Medication for attention deficit hyperactivity disorder (ADHD)

Strong evidence – there is lots of high-quality evidence that some young people find this treatment option helpful.

Taking medication will not cure your ADHD. It might help you to concentrate better, be less impulsive, feel calmer and make it easier to learn at school, college, university or at your work. You should only be offered medication if your ADHD symptoms are causing you a lot of problems and the support offered to your parents or carers and making changes to your environment have not helped.   

Before offering you medication, your professional should talk with you and your parents or carers about:  

  • the benefits and risks of psychological support and medication 
  • the benefits of a healthy lifestyle and exercise
  • your views, preferences and any worries you have about taking medication 
  • how any other physical or mental health conditions you might have could affect your treatment choices
  • the importance of sticking to a treatment, and things that might make sticking to treatment more difficult

You should be encouraged to share how you feel, and your preferences and concerns should be part of your treatment plan. If you are able to make your own decisions about your treatment then you will be able to decide whether you would like to take medication for your ADHD. You can still involve your parents or carers in this decision if you would like to and your professional should explain that you can change your mind about the medication at any time. 

What should happen before the medication is started? 

Before you start any medication, you and your health professional should talk to see how you are. This is sometimes called an assessment and should include: 

  • making sure that you still need medication
  • any other physical or mental health conditions you have
  • how things are at school (your professional might ask for a report from your school so they can see whether the medication helps with your learning)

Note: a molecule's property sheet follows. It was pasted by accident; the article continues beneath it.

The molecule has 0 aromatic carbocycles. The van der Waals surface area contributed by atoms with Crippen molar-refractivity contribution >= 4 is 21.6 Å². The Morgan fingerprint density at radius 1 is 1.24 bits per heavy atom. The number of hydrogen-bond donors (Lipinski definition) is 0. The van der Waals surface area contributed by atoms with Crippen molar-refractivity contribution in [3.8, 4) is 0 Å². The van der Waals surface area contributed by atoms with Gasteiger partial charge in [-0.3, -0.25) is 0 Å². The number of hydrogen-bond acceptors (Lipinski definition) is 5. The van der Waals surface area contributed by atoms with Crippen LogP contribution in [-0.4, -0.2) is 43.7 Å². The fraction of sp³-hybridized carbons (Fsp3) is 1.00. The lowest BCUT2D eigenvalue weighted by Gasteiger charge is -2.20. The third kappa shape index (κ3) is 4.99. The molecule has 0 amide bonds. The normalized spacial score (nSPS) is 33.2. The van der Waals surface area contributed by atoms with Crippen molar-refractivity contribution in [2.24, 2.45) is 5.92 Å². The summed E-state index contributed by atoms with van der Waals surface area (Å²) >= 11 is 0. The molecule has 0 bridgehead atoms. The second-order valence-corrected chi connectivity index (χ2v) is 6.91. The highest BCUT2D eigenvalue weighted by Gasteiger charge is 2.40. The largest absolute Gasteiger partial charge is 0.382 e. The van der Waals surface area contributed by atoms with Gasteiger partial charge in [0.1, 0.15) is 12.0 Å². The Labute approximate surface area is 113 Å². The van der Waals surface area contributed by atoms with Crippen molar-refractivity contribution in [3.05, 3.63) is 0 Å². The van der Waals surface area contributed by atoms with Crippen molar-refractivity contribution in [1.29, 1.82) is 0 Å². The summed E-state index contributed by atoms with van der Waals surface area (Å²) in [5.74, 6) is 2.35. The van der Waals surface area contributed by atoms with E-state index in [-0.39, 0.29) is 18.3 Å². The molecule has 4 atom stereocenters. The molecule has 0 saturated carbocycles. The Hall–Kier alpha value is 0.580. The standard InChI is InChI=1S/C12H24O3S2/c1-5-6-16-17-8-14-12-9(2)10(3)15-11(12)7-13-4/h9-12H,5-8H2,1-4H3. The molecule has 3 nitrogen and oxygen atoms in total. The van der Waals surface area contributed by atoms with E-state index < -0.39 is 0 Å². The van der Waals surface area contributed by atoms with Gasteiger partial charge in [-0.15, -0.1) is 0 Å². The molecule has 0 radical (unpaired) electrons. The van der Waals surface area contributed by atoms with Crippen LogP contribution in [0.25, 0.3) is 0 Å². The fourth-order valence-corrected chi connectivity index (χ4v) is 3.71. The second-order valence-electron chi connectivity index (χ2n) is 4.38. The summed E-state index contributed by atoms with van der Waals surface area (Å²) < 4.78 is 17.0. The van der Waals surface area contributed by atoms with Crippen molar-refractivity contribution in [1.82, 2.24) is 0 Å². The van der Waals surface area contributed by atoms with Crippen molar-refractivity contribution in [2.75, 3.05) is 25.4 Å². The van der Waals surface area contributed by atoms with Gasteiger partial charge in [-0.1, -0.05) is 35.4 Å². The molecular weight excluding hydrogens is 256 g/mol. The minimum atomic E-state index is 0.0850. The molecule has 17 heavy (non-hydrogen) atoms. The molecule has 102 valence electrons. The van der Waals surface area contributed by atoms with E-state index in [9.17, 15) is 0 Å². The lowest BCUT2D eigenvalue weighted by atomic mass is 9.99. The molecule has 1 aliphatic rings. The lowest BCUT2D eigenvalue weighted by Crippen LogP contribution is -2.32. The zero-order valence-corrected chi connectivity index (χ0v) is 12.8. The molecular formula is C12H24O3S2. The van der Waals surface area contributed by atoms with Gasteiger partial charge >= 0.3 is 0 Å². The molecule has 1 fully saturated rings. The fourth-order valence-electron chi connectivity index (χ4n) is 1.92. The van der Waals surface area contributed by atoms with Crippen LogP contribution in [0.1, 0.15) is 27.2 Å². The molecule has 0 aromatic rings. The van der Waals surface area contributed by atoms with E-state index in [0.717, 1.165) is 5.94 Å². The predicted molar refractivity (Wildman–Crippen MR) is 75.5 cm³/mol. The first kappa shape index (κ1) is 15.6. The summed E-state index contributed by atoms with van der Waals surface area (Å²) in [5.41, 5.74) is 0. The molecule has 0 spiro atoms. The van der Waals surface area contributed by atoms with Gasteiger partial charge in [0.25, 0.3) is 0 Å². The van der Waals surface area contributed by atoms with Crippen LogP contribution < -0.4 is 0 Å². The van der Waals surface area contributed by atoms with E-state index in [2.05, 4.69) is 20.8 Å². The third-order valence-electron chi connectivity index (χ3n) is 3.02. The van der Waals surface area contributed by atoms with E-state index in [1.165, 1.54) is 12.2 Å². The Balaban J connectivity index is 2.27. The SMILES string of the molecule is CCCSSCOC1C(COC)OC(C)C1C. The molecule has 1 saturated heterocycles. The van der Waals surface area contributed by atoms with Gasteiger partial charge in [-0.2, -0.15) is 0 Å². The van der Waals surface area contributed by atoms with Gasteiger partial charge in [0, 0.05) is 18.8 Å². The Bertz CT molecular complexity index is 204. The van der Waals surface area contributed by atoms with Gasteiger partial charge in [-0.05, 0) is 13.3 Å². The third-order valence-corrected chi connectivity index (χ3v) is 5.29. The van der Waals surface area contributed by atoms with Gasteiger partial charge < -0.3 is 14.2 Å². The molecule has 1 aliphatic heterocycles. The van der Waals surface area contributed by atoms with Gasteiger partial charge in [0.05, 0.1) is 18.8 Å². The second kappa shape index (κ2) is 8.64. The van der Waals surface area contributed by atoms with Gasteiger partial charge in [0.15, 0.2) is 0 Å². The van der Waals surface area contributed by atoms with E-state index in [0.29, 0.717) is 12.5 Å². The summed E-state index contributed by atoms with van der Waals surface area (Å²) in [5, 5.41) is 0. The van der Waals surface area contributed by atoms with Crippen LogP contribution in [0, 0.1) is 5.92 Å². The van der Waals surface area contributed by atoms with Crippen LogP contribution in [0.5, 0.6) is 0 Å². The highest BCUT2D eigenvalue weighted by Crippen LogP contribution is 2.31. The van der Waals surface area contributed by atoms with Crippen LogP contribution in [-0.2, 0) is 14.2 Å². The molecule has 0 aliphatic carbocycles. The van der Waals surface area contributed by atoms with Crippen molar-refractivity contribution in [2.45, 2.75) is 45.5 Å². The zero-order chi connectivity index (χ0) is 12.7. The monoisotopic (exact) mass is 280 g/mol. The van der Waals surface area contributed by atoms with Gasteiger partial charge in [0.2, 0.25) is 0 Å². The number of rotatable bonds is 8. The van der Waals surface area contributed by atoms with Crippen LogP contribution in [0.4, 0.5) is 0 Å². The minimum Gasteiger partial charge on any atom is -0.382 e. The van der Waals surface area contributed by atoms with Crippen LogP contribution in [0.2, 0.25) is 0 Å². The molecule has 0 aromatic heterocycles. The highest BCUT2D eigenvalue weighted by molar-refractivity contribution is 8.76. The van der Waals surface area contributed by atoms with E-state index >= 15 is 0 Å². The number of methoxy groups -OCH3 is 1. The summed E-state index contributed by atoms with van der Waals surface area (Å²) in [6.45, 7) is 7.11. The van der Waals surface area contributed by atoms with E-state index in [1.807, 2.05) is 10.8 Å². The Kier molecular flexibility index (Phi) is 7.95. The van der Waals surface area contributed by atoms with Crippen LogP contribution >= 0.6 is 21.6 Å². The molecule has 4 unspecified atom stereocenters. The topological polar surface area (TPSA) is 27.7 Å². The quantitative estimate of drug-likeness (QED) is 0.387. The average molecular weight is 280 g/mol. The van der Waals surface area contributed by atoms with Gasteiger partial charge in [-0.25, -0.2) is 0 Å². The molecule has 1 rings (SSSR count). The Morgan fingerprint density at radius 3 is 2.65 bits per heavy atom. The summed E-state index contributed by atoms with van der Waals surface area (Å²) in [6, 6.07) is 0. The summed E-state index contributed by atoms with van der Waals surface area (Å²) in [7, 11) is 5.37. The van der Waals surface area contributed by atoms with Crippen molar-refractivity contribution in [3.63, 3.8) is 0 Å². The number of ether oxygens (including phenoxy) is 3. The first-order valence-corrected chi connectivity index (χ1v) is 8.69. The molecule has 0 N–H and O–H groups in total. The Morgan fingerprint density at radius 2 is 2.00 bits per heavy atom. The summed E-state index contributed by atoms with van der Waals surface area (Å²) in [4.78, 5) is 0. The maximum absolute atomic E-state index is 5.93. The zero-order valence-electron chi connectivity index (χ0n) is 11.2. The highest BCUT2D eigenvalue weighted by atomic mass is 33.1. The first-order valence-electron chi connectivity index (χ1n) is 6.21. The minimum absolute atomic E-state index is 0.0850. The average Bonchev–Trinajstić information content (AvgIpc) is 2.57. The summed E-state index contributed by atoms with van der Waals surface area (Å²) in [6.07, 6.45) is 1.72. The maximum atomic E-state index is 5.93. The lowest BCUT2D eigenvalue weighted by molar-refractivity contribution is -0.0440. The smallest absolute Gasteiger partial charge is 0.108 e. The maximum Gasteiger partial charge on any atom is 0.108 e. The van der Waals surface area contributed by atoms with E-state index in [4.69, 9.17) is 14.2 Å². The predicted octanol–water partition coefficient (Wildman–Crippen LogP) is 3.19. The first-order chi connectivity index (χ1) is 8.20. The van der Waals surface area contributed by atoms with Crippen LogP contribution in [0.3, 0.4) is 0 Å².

• any difficulties you’re having with behaviour
  • how things are at home
  • whether you need help to use the medication properly 
  • your care needs 

Some ADHD services use something called a QB test. This is a short activity on a computer that can measure how well you can pay attention, how impulsive you are and how much you move or fidget. This can be helpful to understand whether you have ADHD and to keep track of whether your medication is helping. 

Your professional might also ask about any other medication you take and your general health, like how your heart is working, your blood pressure, and check your medical history, height and weight. 

If you are at risk of having heart problems or if your blood pressure is high, you should be referred to a heart specialist before starting ADHD medication. 

Which medications are prescribed for ADHD?  

Medication for ADHD can only be started by an ADHD specialist, for example a psychiatrist, nurse prescriber or a paediatrican. 

There are five types of medicine licensed for the treatment of ADHD: 

  • methylphenidate
  • lisdexamfetamine
  • dexamfetamine 
  • atomoxetine 
  • guanfacine 

Some medications need to be taken every day, but some can be taken just on school days. If you need to take medication during the school day then a member of school staff will keep your medication in a safe place and give you the medication when you need it. Sometimes your professional might suggest that you take a break from the medication to see how you are and whether you still need to take it. 

If you are prescribed one of these medication options, you will probably be given a small dose at first which might then gradually increase depending on how much the medication is helping 

Read more about each ADHD medication


Methylphenidate is the most commonly used medication for ADHD and should be offered as your first medication option. Methylphenidate can help ADHD symptoms by increasing activity in parts of the brain which control attention and behaviour 

This medication can be taken as either immediate-release tablet and where the effects last about four hours (small doses taken two to three times a day) or as modified-release tablets where the effects last six-twelve hours depending on the brand (these are taken once a day in the morning, with the dose released throughout the day). Some people take methylphenidate on school days only. 

Common side effects of methylphenidate include: 

  • a small increase in blood pressure and heart rate 
  • loss of appetite, which can lead to weight loss or poor weight gain and growth problems 
  • headaches 
  • stomach aches 
  • feeling aggressive, irritable, depressed, anxious or tense 

Read more about methylphenidate for children here. 

If methylphenidate is not effective, lisdexamfetamine (another stimulant) might be suggested. 


Your professional might suggest lisdexamfetamine if you’ve had a six week trial of methylphenidate, but your ADHD symptoms did not improve enough for you to continue.

It works by stimulating certain parts of the brain and can improve concentration, help focus attention and reduce impulsive behaviour.

Lisdexamfetamine comes in capsules, taken once a day. Some people take Lisdexamfetamine on school days only.

Common side effects of lisdexamfetamine include: